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Armenian Christians Are Still Being Held Captive by Azerbaijan

Nearly three months after the end of the war in Artsakh, many POWs are still imprisoned in violation of the peace agreement.
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Since the end of the Azerbaijani war against the Armenian Republic of Artsakh (Nagorno Karabakh) on November 9, Azerbaijan still reportedly holds many Armenian prisoners of war and civilians, mistreating and even torturing them. The war was launched by Azerbaijan and Turkey against the Armenians of Artsakh in the South Caucasus in September of last year. To help the Azerbaijani state in its attacks against Armenians, Turkey engaged in large-scale recruitment and transfer of Syrian jihadist mercenaries to Azerbaijan. During the war, Azerbaijan indiscriminately shelled and bombed entire towns and villages across Artsakh, including homes, churches, and maternity hospitals. The Azerbaijani forces also used cluster munitions and white phosphorus against civilian areas and forests multiple times. 

The war ended through an agreement brokered by Russia and signed on November 9 by the two parties. As part of the agreement, Armenians were forced to relinquish much of their indigenous land in Artsakh. According to the eighth article, there would be “an exchange of prisoners of war and other detained persons and bodies of the dead,” which Azerbaijan has failed to fulfill to this day. Hovhannes Nazaretyan reported back in December: 

Several videos have been posted online showing Armenian POWs or civilians beheaded and mutilated. One such video shows a severed head of an Armenian man on a slaughtered pig. Another video shows an Armenian soldier saying “Karabakh is Azerbaijan,” then switches to the severed head of the same soldier impaled on a wooden stick, carried by Azerbaijani soldiers. In another video, Azerbaijani soldiers cut off both ears of an old man, held down on the floor of his home. Two men who were beheaded by Azerbaijani servicemen have been identified as Genadi Petrosyan, 69, of Madatashen (in Askeran district) and Yuri Asryan, 82, of Azokh (in Hadrut district). Both men reportedly refused to leave their homes as Azerbaijani forces approached and captured their villages.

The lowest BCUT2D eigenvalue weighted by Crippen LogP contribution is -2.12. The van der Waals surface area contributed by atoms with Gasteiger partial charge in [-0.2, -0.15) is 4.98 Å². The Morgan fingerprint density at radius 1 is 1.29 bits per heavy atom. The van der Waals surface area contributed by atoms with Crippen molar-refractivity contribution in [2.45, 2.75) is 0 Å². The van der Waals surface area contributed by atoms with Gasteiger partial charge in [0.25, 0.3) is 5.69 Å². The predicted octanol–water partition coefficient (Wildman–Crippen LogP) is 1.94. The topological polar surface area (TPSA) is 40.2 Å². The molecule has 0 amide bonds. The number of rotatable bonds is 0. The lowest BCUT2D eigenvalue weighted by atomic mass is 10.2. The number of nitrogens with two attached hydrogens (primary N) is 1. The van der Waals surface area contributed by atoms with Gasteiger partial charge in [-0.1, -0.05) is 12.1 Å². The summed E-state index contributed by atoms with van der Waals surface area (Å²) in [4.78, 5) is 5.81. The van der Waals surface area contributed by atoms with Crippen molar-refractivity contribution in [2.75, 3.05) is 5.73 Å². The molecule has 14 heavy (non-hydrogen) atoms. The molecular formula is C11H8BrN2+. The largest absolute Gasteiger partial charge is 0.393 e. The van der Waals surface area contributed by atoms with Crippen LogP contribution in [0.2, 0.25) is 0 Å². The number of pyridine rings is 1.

On December 8, yet another video emerged of Azerbaijani soldiers beheading an elderly Armenian man, who pleaded for his life in Azerbaijani.

Meanwhile, the fate of many kidnapped Armenians is still unknown. Among them is the Lebanese-Armenian woman Maral Najarian, who moved with her sister from Lebanon to Artsakh following the Beirut explosion in August of last year. They hoped for a better life but instead found themselves as war refugees. When the Armenians were ordered to leave parts of Artsakh following the agreement, she attempted to take her belongings from home. She was accompanied by her friend, Viken Euljekdjian. Both were kidnapped by Azerbaijani forces and remain missing.

Zartonk Media reported:

When the war started, the sisters moved to Goris, but their belongings remained in Berdzor (Lachin). After the announcement of the trilateral ceasefire statement, on November 10, Maral Najarian, thinking that she could safely take her belongings out of Berdzor, together with her acquaintance, also an immigrant from the diaspora, Viken Euljekdjian, went to Berdzor, and then to Shushi. After that they disappeared.

This brutality appears to be largely caused by the institutionalized propaganda Azerbaijan deploys against Armenians. In January, for instance, Azermarka, a state company under the Azeri Ministry of Transport, Communications and High Technologies, issued postage stamps entitled “Azerbaijan 2020.” In the stamps, Azerbaijan is seen “disinfecting” the Armenian region of Artsakh, using the imagery of vermin and disease to dehumanize Armenians. Azerbaijan Television (AZTV) reported that the postage stamps “are dedicated to Azerbaijani heroes.” 

This was not the first incident in which Azerbaijan systematically engaged in such speech targeting Armenians. According to the 2018 report “Armenophobia in Azerbaijan: Organized Hate Speech and Animosity towards Armenians,” epithets such as “cancerous tumor,” “disease,” and “parasite” are often leveled against Armenians in Azerbaijan.